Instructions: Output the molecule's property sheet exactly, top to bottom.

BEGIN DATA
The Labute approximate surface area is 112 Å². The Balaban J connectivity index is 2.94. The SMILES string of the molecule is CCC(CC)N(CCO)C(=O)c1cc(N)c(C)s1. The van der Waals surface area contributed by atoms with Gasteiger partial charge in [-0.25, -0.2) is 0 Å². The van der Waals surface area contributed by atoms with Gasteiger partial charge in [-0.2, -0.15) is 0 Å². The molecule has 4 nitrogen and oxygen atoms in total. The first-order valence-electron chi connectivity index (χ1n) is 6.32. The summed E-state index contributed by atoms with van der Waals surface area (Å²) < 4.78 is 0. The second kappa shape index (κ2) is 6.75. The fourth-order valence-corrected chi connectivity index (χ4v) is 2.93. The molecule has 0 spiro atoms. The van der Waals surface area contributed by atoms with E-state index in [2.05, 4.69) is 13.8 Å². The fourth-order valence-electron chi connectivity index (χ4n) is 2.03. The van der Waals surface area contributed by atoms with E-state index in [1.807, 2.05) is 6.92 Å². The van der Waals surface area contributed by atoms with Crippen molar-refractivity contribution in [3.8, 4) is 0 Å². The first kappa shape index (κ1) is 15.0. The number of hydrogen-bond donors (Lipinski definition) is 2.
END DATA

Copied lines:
The Labute approximate surface area is 112 Å². The Balaban J connectivity index is 2.94. The SMILES string of the molecule is CCC(CC)N(CCO)C(=O)c1cc(N)c(C)s1. The van der Waals surface area contributed by atoms with Gasteiger partial charge in [-0.25, -0.2) is 0 Å². The van der Waals surface area contributed by atoms with Gasteiger partial charge in [-0.2, -0.15) is 0 Å². The molecule has 4 nitrogen and oxygen atoms in total. The first-order valence-electron chi connectivity index (χ1n) is 6.32. The summed E-state index contributed by atoms with van der Waals surface area (Å²) < 4.78 is 0. The second kappa shape index (κ2) is 6.75. The fourth-order valence-corrected chi connectivity index (χ4v) is 2.93. The molecule has 0 spiro atoms. The van der Waals surface area contributed by atoms with E-state index in [2.05, 4.69) is 13.8 Å². The fourth-order valence-electron chi connectivity index (χ4n) is 2.03. The van der Waals surface area contributed by atoms with E-state index in [1.807, 2.05) is 6.92 Å². The van der Waals surface area contributed by atoms with Crippen molar-refractivity contribution in [3.8, 4) is 0 Å². The first kappa shape index (κ1) is 15.0. The number of hydrogen-bond donors (Lipinski definition) is 2.